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Published 24 May 2016
Our team, led by John Maillie and Lyndsey McLean instructed Craig Murray, Advocate of Compass Chambers for the trial which took place over four days in Edinburgh.
The pursuer had been out for a night out with her friends, during which time she had been drinking. At the end of the night she left the pub with friends. She entered the carriageway to hail a taxi and suddenly changed direction, into the path of our client's vehicle. There was a collision.
The pursuer sustained significant injury. She was conveyed to hospital by ambulance and was detained for 6 days. She suffered a fracture to the left knee, which was not diagnosed until some 8 weeks post-accident. By this time, the fracture had healed badly and there was no surgical intervention which could assist. It was agreed that the pursuer may need a total knee replacement in future. She sued for £250,000.
We carried our extensive liability enquiries, with eyewitnesses, police, paramedics and medical staff. It was agreed that the pursuer had consumed alcohol, although the amount which she had to drink was in dispute.
Traditionally, the Courts in Scotland have continually highlighted the heavy onus on drivers to look out for pedestrians on the road, even when they are behaving with a total disregard for their own safety, and have imposed a high burden on drivers to reflect the fact that vehicles are potentially dangerous weapons. Review of case law indicated that the driver of the insured's vehicle would be held liable to some extent. Accordingly, a tender was lodged in the sum of £15,000 to reflect the risk. The pursuer sought a jury trial. We decided to agree to this.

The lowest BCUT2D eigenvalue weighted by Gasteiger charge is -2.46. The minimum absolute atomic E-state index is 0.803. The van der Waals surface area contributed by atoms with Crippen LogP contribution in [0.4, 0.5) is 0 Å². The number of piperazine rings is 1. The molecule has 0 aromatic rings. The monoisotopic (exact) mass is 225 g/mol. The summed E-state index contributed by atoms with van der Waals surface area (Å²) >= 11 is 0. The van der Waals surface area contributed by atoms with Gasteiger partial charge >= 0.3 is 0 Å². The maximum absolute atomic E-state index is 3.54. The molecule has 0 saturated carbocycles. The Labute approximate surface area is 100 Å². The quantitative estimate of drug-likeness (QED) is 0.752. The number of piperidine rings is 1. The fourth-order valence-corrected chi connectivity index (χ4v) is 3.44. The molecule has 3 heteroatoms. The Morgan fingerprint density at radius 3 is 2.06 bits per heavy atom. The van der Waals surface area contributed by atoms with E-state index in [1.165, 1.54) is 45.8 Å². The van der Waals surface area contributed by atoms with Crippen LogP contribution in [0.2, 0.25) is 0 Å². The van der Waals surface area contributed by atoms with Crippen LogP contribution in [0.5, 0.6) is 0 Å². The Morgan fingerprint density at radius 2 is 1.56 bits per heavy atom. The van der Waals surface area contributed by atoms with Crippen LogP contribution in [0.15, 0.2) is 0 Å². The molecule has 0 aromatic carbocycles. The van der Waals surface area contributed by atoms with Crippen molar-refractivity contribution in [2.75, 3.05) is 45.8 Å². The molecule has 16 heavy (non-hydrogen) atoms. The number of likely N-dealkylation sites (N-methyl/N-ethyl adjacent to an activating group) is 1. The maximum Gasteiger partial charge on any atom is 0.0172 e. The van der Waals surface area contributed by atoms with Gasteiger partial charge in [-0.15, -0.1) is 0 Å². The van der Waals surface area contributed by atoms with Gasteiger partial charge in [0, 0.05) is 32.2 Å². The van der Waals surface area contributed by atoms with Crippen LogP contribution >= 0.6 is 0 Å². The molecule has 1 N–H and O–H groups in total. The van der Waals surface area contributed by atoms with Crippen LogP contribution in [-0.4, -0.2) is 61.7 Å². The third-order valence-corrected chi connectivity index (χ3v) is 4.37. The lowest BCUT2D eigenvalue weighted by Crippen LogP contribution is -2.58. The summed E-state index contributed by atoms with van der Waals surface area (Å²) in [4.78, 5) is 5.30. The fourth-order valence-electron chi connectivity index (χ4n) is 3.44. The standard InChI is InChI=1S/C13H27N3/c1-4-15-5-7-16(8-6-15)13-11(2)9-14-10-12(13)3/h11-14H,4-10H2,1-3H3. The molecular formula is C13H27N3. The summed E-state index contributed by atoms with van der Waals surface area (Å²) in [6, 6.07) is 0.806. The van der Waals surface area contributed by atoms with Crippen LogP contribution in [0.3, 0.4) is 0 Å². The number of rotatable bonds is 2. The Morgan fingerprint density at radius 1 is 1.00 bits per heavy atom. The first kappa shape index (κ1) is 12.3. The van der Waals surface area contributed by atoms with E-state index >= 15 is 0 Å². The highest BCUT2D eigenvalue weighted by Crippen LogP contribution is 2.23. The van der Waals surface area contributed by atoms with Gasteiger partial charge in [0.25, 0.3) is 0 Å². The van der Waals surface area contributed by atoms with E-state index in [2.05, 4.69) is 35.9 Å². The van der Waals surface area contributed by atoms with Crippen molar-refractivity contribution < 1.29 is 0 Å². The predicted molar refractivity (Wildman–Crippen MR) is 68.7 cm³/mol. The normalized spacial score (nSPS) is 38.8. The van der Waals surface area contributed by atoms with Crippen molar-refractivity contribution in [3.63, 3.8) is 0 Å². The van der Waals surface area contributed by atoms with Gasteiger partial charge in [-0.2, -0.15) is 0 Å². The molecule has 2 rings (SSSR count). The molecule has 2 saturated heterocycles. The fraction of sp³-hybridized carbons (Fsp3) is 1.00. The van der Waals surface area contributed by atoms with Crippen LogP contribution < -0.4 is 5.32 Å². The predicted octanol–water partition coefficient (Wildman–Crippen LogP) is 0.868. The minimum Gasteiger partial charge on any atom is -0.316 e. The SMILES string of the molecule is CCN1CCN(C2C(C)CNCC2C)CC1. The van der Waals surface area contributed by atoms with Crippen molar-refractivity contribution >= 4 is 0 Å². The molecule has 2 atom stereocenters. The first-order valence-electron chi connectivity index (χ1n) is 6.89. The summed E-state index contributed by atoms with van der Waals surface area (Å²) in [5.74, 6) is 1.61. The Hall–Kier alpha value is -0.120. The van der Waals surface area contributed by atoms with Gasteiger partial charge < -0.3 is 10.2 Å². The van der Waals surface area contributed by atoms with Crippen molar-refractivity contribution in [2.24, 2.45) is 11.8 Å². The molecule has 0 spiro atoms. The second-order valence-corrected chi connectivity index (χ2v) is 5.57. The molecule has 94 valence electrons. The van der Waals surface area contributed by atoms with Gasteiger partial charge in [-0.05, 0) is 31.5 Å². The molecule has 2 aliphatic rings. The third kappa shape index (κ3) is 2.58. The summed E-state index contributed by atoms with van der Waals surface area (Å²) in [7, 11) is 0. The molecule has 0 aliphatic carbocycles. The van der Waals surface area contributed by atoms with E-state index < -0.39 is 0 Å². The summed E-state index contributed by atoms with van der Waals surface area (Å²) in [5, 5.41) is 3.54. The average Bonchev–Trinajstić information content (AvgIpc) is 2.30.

Following detailed evidence including a searching cross-examination of the pursuer, the jury held that the pursuer was 85% responsible for the accident, with the insured being found 15%. The jury awarded damages of £38,900, meaning that the pursuer received £5,835, which was considerably less than the sum tendered. In Scotland, expenses follow success. A tender offers the same protection as a Part 36 offer.
Civil jury trials are extremely rare in Scotland and this case has generated significant interest. With the increased risk of jury trials following their introduction into the All Scotland Personal Injury Court following the Courts Reform (Scotland) Act 2014, insurers should be aware that all jury trials are not necessarily bad for defenders. The skill is to choose the right jury trial to fight, or indeed, when, as a defender, to seek your own jury.
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Dan Prince, Claire Newcombe